• Warning to parents: I’ve seen more boys quit than make rank because of excessive pressure. Some come back when their folks agree to turn the heat down.

      But if a bunch of boys around you are racking up badges, working as hard as their SPL in their position of responsibility, camping the tar out of their countryside, and lining up service projects … you’re more likely to imitate them.

      Who says, by the way, that an Eagle project should take several months? See a project you want to do, in the next week, write a proposal to do it, next week get approval, next week materials and line up your patrol, next week work. Next week done.

      Even if it takes longer than that, a boy could start the minute he obtains Life, and wrap it up while serving in his POR. That and any remaining merit badges can be done well within six months.

    • That’s been my point every time under achieving adults want to slow scouts down. I want to see the distribution that I suspect shows thatv13 and 14 year old Eagles are few

    • I suspect we’re talking about the mean here. The numbers making rank at each age over time would be a neat, albeit obsessive tabulation.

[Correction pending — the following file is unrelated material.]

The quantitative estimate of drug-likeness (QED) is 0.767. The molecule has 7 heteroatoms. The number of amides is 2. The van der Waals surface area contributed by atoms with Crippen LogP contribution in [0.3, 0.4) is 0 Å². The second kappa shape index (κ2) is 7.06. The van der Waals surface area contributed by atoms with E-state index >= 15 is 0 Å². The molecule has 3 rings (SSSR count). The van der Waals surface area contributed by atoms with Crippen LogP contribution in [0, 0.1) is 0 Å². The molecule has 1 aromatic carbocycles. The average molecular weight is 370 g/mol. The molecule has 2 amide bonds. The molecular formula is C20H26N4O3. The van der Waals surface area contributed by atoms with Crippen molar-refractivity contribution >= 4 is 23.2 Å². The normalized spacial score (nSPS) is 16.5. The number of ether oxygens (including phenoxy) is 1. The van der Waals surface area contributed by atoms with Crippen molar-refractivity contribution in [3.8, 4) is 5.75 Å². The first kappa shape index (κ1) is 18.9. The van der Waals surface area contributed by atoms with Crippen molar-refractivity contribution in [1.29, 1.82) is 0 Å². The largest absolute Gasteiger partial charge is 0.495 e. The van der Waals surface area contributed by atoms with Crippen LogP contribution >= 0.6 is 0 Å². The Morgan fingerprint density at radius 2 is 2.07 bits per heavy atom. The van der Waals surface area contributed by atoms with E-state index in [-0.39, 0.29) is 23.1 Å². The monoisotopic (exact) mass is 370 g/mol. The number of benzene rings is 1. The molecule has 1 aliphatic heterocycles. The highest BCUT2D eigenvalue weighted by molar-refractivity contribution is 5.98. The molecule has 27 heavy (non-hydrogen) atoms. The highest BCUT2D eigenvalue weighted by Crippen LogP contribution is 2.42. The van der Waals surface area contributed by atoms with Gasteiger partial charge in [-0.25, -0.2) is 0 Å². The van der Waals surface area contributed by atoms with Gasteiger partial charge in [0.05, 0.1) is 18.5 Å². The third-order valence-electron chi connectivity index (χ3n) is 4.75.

3. Being a data science professional, any time I see a statistic, I tend to ask one or two more questions (often ad-naseum). I’d be far more interested in understanding distribution of ages.

    I do agree with comment about the PDF workbook. It seems each scout I work with has varying degrees of frustration with getting their information entered in the workbook, especially the proposal budget area. I am guessing a skilled Adobe PDF forms creator person could improve this thing in a day or two’s worth of work. The form shouldn’t be so persnickety just to enter information.

    I’ve never cared much for the “what’s the right age for a boy to earn Eagle” discussion.
    I’m much more interested that they earn it for the right reasons.

  4. I joined Scouting in 1957. At that time my Troop had boys from age 11 to 14. If a Scout wished to earn the Eagle rank he had to do it before the age of 14 unless his unit had a “Senior Scout” Program or, like me, he joined the Explorers, who were prohibited from earning merit badges and advancing to Eagle.

    Additionally, in those days a Scout could not begin earning merit badges until he had attained the 1st Class rank. I was a Life Scout and felt no shame in that. The Swimming and Lifesaving merit badges were also required at that time, no exceptions. I am surprised at the number of Eagle Scouts today who are not good swimmers.